When was the last time you did something for the first time?
That’s the opening line of Seth Godin’s Poke the Box, a manifesto about producing something that’s scarce, and therefore valuable. This is a book for a generation that’s been taught to follow the right path to stop waiting for a road map and start drawing one instead.
This book is a locker room halftime speech about taking initiative in your job and your life. Godin says that one of our scarcest resources is the spark of initiative – the person with the guts to say, “I want to start stuff.”
Without the spark of initiative, you have no choice but to simply react to the world. If no one says “go,” the project languishes. If no one insists, pushes, creates, cajoles, and launches, then there’s nothing: it’s all wasted.
– Seth Godin
This “Poking” he talks about doesn’t mean getting it right. It means taking action.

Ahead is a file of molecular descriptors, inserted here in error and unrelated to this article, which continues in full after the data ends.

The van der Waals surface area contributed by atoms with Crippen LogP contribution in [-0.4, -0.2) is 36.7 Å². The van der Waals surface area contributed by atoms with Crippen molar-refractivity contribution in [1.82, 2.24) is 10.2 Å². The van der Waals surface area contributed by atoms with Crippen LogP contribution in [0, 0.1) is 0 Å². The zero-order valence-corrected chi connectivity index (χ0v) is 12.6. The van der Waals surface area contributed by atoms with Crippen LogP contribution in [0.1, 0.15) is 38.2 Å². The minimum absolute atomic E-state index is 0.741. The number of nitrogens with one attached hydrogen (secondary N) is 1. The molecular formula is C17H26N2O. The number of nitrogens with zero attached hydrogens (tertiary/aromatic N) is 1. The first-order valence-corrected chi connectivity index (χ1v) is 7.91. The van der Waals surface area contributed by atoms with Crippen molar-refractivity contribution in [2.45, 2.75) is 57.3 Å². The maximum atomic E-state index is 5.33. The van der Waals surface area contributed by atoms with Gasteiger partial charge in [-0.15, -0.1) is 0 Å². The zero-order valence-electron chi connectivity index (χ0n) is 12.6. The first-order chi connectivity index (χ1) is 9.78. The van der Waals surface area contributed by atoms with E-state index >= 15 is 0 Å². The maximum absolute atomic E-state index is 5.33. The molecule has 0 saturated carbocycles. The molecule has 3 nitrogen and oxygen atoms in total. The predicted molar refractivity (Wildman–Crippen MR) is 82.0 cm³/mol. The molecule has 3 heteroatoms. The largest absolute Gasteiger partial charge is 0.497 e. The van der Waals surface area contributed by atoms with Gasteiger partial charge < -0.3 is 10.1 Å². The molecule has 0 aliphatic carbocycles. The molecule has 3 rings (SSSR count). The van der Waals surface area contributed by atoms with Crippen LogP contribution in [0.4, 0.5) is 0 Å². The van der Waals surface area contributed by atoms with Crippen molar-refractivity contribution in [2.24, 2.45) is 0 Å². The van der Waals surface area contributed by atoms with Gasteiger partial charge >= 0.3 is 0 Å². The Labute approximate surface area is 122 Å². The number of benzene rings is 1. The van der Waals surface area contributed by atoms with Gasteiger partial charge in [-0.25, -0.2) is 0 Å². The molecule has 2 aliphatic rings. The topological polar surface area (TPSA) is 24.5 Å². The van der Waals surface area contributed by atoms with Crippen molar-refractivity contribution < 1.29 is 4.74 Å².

“Change is powerful, he says, “But change always comes with failure as its partner. ‘This might not work’ isn’t merely something to be tolerated; it’s something you should seek out.”
We need less people with faceless online opinions and more people taking reckless, fear-free actions.
I love that Seth draws a distinction between knowing what to do and actually doing it. He says:
There’s not a shortage of what-to-do knowledge. There are plenty of really smart, well-trained people in organizations large and small who know exactly what to do. The shortage is in people willing to do it.
It reminds me of the proverb: There are five frogs on a log. One of them decides to jump! How many frogs are left on the log? Five.
Because deciding to jump is not the same thing as jumping.
Think of something new.
Excellence isn’t about working extra hard to do what you’re told. It’s about taking the initiative to do work you decide is worth doing.
– Seth Godin